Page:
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Backcountry Photography

Sharpshooting for Shutterbugs —
Snapping In
Hands On

By Tamia Nelson

March 27, 2012

If you know anyone who passed through Marine Corps Recruit Training in the late '60s — you probably do; these were busy years for the Corps — and if you catch them in a reflective mood, you may hear mention of the days they spent "snapping in." This was Corps jargon for the dry‑firing exercises that preceded a week of live fire at the range, culminating in Qualification Day, an important rite of passage in a service in which every man (and woman) is a rifleman first and foremost. Why was snapping in memorable? Well, quiet time was, and presumably still is, a rare commodity during recruit training, but the interval devoted to snapping in was an oasis of relative calm. Recruits spent long hours learning how to hold their rifles steady, align the sights, and squeeeeze the trigger. And for much of that time, the loudest sound to be heard was the sharp snap of sears releasing hammers.

What does all this have to do with backcountry photography? Quite a lot, in fact. As I was reminded recently, when I pulled a copy of the Guidebook for Marines down from my bookshelf. (It's the 1981 14th edition, if you're interested, though Farwell tells me it retains a lot of material from the '60s and early '70s.) I was flipping through the pages on my way to the Land Navigation chapter when my eye fell on some illustrations in the Marksmanship section depicting the four fundamental shooting positions. Suddenly I saw these familiar scenes in a new light. They could be pictures of photographers, I thought. And so they could. After all, Marine rifleman and recreational photographers share a common need for keenness of eye and steadiness of hand. Each wants to hit the target.

The upshot of this serendipitous encounter? I never made it to the Land Navigation chapter. I was too busy considering the implications of marksmanship training, Marine Corps style, for paddling shutterbugs. Just last week I overheard a fellow photographer complaining about his pictures. He had a top‑of‑the‑line camera and top‑of‑the‑line lenses. But his shots were only so‑so. They weren't as sharp and crisp as they should be. The disappointed photographer knew how to clean up his act in the digital darkroom, but he was puzzled by the poor quality of his original images. Was his camera letting him down?

I think I know the answer to that one. I've studied some of his shots, and I've seen him in action. His lenses and camera are fine, but I'm sure he'd benefit from a little time spent snapping in. He simply needs to learn how to hold 'em and squeeze 'em. And he isn't alone. Judging from the mail I still get around earlier Backcountry Photography articles, unintentionally blurry photos are a common problem.

That being the case, then, let's see how we photographers can benefit from adopting …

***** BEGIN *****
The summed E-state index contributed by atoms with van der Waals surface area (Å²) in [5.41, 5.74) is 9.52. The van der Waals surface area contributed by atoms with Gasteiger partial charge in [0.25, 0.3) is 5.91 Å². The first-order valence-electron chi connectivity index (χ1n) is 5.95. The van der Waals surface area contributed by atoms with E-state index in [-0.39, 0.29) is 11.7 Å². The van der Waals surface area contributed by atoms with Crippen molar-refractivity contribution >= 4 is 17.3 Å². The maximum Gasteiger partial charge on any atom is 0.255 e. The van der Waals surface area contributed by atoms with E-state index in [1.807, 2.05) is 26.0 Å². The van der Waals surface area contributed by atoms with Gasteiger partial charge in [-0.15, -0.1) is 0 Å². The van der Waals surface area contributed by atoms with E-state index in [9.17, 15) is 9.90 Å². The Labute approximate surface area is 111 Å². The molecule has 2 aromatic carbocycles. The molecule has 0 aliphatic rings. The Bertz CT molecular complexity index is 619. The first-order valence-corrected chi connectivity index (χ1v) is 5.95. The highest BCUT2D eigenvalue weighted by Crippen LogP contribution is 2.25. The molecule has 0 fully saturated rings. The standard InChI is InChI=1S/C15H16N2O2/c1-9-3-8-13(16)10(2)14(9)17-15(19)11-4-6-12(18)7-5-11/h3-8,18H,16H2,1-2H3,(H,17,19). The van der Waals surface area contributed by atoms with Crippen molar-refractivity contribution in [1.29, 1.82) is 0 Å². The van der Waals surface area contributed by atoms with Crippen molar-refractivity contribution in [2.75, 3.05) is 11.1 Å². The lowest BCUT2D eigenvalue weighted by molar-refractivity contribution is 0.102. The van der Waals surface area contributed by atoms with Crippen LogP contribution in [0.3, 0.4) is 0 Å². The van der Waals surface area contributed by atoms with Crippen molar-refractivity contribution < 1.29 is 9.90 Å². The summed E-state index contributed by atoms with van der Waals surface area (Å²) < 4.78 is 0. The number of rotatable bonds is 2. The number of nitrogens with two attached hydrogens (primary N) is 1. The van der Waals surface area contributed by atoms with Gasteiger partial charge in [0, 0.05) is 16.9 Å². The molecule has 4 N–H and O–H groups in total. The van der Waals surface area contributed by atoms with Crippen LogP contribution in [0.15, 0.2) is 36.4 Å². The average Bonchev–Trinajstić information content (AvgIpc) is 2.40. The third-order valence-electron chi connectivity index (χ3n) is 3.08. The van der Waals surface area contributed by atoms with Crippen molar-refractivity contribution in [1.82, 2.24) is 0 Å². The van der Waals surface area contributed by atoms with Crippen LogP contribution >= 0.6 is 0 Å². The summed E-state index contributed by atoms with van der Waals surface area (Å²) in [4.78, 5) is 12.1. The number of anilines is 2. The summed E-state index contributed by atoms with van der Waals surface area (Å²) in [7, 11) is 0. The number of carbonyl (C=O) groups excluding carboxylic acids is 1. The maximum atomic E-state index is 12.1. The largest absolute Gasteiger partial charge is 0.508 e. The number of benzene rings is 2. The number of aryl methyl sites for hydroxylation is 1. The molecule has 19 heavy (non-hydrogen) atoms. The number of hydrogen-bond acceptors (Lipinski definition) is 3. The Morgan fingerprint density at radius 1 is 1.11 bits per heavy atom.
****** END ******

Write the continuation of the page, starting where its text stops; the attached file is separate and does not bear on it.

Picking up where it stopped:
A Few Corps Values

Movement is what blurs shots, and while many digital cameras now embody some sort of "shake reduction" or "image stabilization" technology, it's far better to kill the shake at source. In other words, the burden of responsibility lies with the man or woman behind the camera. "I must shoot straighter…" That comes from the Creed of the United States Marine, also known as "The Rifleman's Creed," but it could serve as a maxim for photographers, too. Don't get me wrong. I'm not pooh‑poohing image stabilization. Digital cameras are marvels of engineering. They've awakened the dormant artist in many a lapsed film photographer. And they've made passionate picture‑takers out of folks who'd only rarely snapped a shutter before. Nothing quite so revolutionary has happened since the Kodak Brownie made its debut early in the 20th century. But technology — even the astonishing technology embodied in the digital camera — can only do so much. The best camera in the world won't make its owner into another Ansel Adams. Only native talent can do that. Yet talent alone isn't enough. It must first be honed by discipline and shaped by practice. The Corps understands that.

Which is why any photographer who wants to do more than snap a few shots of the family around the Christmas tree to use on next year's cards has to go to school first. Not literally, of course. Photography is a very democratic art, and a very accessible one, into the bargain. You can teach yourself everything you need to know. The elements of light and composition are easy to master. And the darkroom manipulations that once demanded tedious trial‑and‑error sessions — not to mention hundreds of dollars worth of chemicals and equipment — can now be done with a click and a drag, using software that many makers provide free of charge to buyers of their cameras. But this is just the start. In the end, getting an image on the screen that matches the picture in your mind still demands that you hold 'em steady and squeeze 'em slow.


OK. Are you worried that you might be on shaky ground when shooting photos? Then let's get back to basics, starting with …

How to Hold Your Camera

First, you gotta get a grip. Even when you're trying to capture fast‑moving action or flying birds with panning shots — shots where you sweep your camera through an arc while squeezing the shutter release — you'll want to keep a firm hold on the camera. The only times when this isn't needed are those times when the camera is mounted on a tripod. But tripods are clumsy things to carry around. Few paddlers bother. They're also time‑consuming to set up, with the predictable result that they never seem to be ready when you want them. To be sure, there are many happy exceptions to this rule. Macrophotographers, archeologists, geologists, and art historians get good use out of their tripods, as do professional landscape photographers. Most of the rest of us don't, however. The upshot? Whether or not you own a tripod, you'll still need to get a grip. Here's how:

Getting a Grip

This is the basic grip. Each hand has a job to do. The right hand holds the camera body. The left hand supports the lens. That's pretty simple. But while a picture may really be worth a thousand words, the devil's still in the details, so let's spill some virtual ink to make sure nothing gets overlooked, beginning with the …

Right Hand.  Grasp the camera body firmly with your right hand. Firmly. Not white‑knuckle tight. Relax. The middle and ring fingers, assisted by the pinkie, do most of the heavy lifting here, leaving the forefinger free to operate the shutter release. Sometimes I hook my pinkie under the camera grip, where it serves in a supporting role, but this isn't compulsory.